What is Hummingbird?
At the end of September Google announced that it had started using a new search algorithm, which it has named “Hummingbird”. Interestingly at the time Google made it public Hummingbird had already been running for about a month. Some are saying that it’s the most dramatic rewrite of the search algorithm since 2001 (which in web terms is a time of yore, shrouded in the mists of antiquity).
Google claims that Hummingbird is not likely to cause any dramatic traffic shifts and, unlike previous updates (such as the infamous Panda and Penguin), there has so far been little sign of large changes in search rankings. If you have seen a difference then it could be Hummingbird but it’s highly likely that it’s instead due to the release of Penguin 2.1 on October 4th.
So, what’s different about it?
Apart from the fact that it is, in effect, a completely new engine, Hummingbird’s main focus is on giving better results for conversational queries such as “womens shoe shops near my house”.
Panda & Penguin refined the way sites were indexed and rated, making it harder to game the system with black hat techniques, but Hummingbird is more about how our search behaviour is changing and is designed to increase the search engine’s ability to understand the context behind a search query. Hummingbird is more user-centric, it tries to reach a proper understanding of what you’re asking for, rather than simply analysing individual words.
This is all about making Google better at understanding what searchers actually want.
What does it mean for webmasters and SEO?
The most effective way to deal with Hummingbird is to simply keep doing the things you started doing during the recent seismic shifts in SEO (you did start doing all this… right?).
What follows is not a list of specific techniques for “gaming” Hummingbird, or search engines in general, but a summary of what is now required practice for SEO and for an effective presence on the web:
- Identify needs and problems and focus on providing answers and solutions. Structure your website accordingly. In other words, know your audience.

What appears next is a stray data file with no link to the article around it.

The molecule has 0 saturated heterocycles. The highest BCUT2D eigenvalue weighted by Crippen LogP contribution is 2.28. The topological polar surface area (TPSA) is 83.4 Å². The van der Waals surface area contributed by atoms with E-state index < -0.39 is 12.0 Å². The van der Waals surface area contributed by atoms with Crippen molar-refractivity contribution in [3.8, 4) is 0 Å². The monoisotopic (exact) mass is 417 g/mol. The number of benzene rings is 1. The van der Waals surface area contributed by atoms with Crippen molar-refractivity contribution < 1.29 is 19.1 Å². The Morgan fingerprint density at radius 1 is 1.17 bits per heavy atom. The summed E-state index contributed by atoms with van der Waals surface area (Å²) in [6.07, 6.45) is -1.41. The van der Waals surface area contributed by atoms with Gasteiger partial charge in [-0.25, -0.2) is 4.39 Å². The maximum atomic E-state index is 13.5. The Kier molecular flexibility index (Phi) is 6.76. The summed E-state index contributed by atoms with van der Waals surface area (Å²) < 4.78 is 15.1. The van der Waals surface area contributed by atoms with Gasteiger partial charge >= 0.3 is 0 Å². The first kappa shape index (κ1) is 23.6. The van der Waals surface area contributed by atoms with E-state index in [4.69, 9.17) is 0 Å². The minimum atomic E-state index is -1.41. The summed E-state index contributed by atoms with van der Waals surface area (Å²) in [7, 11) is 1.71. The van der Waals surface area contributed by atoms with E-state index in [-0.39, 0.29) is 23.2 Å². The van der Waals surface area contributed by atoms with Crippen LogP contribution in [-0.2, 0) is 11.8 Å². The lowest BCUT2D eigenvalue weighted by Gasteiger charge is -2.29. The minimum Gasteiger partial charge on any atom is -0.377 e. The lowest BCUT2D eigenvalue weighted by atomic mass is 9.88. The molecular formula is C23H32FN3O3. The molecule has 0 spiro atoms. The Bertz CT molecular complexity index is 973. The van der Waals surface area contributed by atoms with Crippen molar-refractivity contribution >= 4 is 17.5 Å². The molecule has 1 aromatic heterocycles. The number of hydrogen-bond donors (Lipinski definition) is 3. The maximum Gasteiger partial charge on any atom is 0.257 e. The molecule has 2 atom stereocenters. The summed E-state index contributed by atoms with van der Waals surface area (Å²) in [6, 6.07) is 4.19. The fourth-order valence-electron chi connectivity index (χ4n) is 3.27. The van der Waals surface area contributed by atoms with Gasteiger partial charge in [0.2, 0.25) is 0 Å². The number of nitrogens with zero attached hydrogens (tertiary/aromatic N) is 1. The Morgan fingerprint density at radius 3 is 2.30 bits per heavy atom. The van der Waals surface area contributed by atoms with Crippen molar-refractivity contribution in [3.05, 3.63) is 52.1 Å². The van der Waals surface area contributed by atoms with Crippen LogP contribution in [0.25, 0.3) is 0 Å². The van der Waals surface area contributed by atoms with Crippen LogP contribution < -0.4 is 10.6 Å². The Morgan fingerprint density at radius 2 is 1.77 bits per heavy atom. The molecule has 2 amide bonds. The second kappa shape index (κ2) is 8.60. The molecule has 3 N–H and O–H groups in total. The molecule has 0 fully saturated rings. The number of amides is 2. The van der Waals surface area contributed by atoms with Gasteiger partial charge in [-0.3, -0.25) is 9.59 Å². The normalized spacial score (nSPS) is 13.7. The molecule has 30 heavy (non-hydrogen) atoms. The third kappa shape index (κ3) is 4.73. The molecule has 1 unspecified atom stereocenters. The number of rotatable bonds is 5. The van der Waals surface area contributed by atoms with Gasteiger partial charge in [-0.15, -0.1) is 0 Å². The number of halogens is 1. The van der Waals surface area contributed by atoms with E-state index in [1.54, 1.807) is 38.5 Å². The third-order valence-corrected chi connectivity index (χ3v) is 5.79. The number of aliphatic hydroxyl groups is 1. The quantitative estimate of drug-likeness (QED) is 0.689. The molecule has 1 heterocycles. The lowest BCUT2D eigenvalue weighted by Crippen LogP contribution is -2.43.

- Identify what makes you unique and make this clear in your content.
- Blog regularly and provide other types of relevant, engaging content (Content marketing).
- If you haven’t already, go social! You need a social media presence more than ever.
- Focus on become a recognised authority in your field of endeavour (via the activities above). Build domain authority and attract links.
- Stop focusing on minutiae such as individual keywords and instead focus on making sure your website pages deliver. Content rather than keywords!
- Use Structured data and Authorship to help Google find relevant content.
- Truth and Trust are becoming more important as Google becomes more sophisticated. Learn how to make these work for you.
We have said this before but Google is getting rather good at working out who really deserves to appear in the search results. It’s hard to fake it now and you shouldn’t be trying; it’s far easier to simply improve for real.
In the aftermath of previous Google updates, many sites, particularly those using black hat (or at least the darker shades of grey) SEO techniques, saw their rankings adversely affected. Some sites were heavily penalised for being over-optimised. This time around there has been concern that Hummingbird might have similar effects and this has not been helped by a large number of blog posts of questionable quality from self-proclaimed experts, especially those with something to sell. Considering the importance of inbound marketing these days, you can’t really blame them for trying to stay ahead but, in reality, we’ve seen very little change in SERPs that couldn’t be attributed to the normal fluctuations that affect all organic search results, or to the Penguin 2.1 update. In other words, as long as you’re following the standard, widely accepted best practices listed above, Google’s Hummingbird update shouldn’t be anything to panic about.